In the mid-1970s thousands of refugees primarily from Vietnam found a home in the heart of OKC. Those refugees turned Okies, started families, revitalized neighborhoods and became integrated pillars of the greater OKC community.
To honor those veterans from Vietnam and their American allies, Military Park was created just south of NW 25th between Classen and Military Ave. The Vietnamese American Community of Oklahoma City raised funds to provide a statue called “Brothers in Arms” that depicts American and Vietnamese soldiers standing in solidarity. Many residents still refer to the area around Military Park as “the Vietnamese heart.”
Also known as “Little Saigon,” this area of town officially adopted the name of the Asian District to be more inclusive and to better represent its changing residents. Today, the Asian District is the highest concentration of Asians in the entire state. Locals have known for a while how special the Asian District is, but by gaining widespread attention for its culinary scene, it is becoming impossible to hide this gem any longer.
If you are going to do one thing in the Asian District, that one thing better be eating. The fact that OKC is an emerging foodie city is no joke, and this district is proof positive of that. Let’s start off with breakfast.
Being true to our renegade form and our Modern Frontier attitude, the best breakfast in the Asian District and quite possibly the city can be found at Cafe Kacoa. This authentic Guatemalan and Latin food restaurant located on the north edge of the Asian District serves up a phenomenal breakfast, brunch and lunch selection. This family-owned establishment does breakfast extremely well. The Tikal is mouth-watering, but you really can’t go wrong with anything on their menu. Also, they have their coffee beans shipped in from the Sierra de las Minas Biosphere Reserve in Guatemala which make a delightful cup of joe.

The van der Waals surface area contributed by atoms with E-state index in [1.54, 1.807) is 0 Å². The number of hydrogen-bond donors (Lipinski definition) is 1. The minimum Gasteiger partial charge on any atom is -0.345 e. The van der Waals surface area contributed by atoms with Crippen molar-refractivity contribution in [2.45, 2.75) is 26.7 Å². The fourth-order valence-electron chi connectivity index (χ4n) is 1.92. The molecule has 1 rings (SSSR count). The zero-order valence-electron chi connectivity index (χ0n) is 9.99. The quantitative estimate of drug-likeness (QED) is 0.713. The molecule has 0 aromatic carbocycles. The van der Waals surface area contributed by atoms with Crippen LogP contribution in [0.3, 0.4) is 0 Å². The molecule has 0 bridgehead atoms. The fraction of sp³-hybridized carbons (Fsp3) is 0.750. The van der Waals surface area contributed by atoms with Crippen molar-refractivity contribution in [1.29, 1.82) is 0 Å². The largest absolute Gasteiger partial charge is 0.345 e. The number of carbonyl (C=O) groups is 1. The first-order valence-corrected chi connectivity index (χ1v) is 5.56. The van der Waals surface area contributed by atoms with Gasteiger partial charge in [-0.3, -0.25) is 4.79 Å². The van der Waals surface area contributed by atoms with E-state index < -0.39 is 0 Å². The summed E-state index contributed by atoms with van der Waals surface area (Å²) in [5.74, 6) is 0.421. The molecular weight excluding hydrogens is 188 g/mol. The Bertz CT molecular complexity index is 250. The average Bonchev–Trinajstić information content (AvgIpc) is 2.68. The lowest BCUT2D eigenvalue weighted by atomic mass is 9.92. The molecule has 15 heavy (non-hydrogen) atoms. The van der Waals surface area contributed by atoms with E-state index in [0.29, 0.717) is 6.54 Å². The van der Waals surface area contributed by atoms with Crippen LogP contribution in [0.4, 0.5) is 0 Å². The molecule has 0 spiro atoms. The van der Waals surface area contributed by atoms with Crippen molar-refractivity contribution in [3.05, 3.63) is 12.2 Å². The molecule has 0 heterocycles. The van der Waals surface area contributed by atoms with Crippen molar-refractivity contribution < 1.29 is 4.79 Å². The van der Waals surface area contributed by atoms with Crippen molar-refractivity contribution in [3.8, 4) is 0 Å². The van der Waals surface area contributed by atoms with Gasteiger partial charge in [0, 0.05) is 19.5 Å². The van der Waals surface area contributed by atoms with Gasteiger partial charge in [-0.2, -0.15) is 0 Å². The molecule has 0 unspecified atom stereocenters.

Speaking of coffee, there are a couple of other options worth mentioning. Classen Coffee Company is a traditional coffee shop with an assortment of baked goods as well. They are centrally located and have a serene atmosphere for those who want to sit and soak in the experience for a while. Probably one of the most unique-to-OKC coffee experiences is The Red Cup. This coffee shop is tucked away in a neighborhood in the Asian District. The giant red cup on this rambling house-turned-coffee shop is strangely fitting. Along with your favorite coffee drink, you have a wide selection of vegetarian breakfast and lunch options.
Pho is probably what you are here for. It has put the Asian District on the culinary world’s map. This magical Vietnamese brew of broth, meat and fresh veg is legendary in Asian District lore. There isn’t just one exceptional place to get pho in OKC, but more than a handful. Not only are there so many places doing it right, but they all also have their own style and nuances unique to themselves. Perennial favorites are Pho Lien Hoa, VII Asian Bistro and Pho Cuong (affectionately dubbed by locals as “the green house”).
Or Not to Pho
Not a pho fan or looking for something different? If Chinese food is your jam, try the venerable Lido’s or the dim sum at the Grand House on Sundays. The dumplings at Szechuan Story are to die for. The tiny Quoc Bao Bakery makes a mean banh mi and Lee’s Sandwiches does as well. La Brasa serves up exotic Peruvian dishes in its own funky ambiance, making it a great place to start your night out on the town.
In this ever-evolving district, you can find Japanese, Thai, Indian, and Korean food as well. Heck, you can even slam down a big country breakfast, if you are into that. Either way, put the Asian District on your itinerary for your next visit to OKC. Your taste buds will thank you for it.